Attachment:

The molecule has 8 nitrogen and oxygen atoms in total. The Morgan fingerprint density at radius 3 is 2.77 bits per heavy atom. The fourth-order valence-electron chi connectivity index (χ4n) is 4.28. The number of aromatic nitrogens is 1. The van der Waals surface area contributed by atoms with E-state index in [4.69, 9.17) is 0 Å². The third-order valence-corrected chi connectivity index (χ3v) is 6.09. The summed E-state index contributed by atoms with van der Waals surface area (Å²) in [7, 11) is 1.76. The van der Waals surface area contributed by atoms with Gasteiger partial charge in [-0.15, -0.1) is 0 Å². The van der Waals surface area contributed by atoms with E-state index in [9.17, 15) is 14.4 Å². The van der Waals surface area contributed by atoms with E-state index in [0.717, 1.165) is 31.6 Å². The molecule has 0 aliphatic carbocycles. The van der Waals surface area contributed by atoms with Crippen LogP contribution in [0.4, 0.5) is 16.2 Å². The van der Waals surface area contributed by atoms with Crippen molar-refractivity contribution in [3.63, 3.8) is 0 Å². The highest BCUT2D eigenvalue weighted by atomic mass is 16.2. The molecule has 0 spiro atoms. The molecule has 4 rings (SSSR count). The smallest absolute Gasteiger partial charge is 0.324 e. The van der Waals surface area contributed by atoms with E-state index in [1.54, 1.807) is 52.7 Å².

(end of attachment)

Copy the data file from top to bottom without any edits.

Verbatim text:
The molecule has 8 nitrogen and oxygen atoms in total. The Morgan fingerprint density at radius 3 is 2.77 bits per heavy atom. The fourth-order valence-electron chi connectivity index (χ4n) is 4.28. The number of aromatic nitrogens is 1. The van der Waals surface area contributed by atoms with E-state index in [4.69, 9.17) is 0 Å². The third-order valence-corrected chi connectivity index (χ3v) is 6.09. The summed E-state index contributed by atoms with van der Waals surface area (Å²) in [7, 11) is 1.76. The van der Waals surface area contributed by atoms with Gasteiger partial charge in [-0.15, -0.1) is 0 Å². The van der Waals surface area contributed by atoms with E-state index in [9.17, 15) is 14.4 Å². The van der Waals surface area contributed by atoms with E-state index in [0.717, 1.165) is 31.6 Å². The molecule has 0 aliphatic carbocycles. The van der Waals surface area contributed by atoms with Crippen LogP contribution in [0.4, 0.5) is 16.2 Å². The van der Waals surface area contributed by atoms with Crippen molar-refractivity contribution in [3.63, 3.8) is 0 Å². The highest BCUT2D eigenvalue weighted by atomic mass is 16.2. The molecule has 0 spiro atoms. The molecule has 4 rings (SSSR count). The smallest absolute Gasteiger partial charge is 0.324 e. The van der Waals surface area contributed by atoms with E-state index in [1.54, 1.807) is 52.7 Å².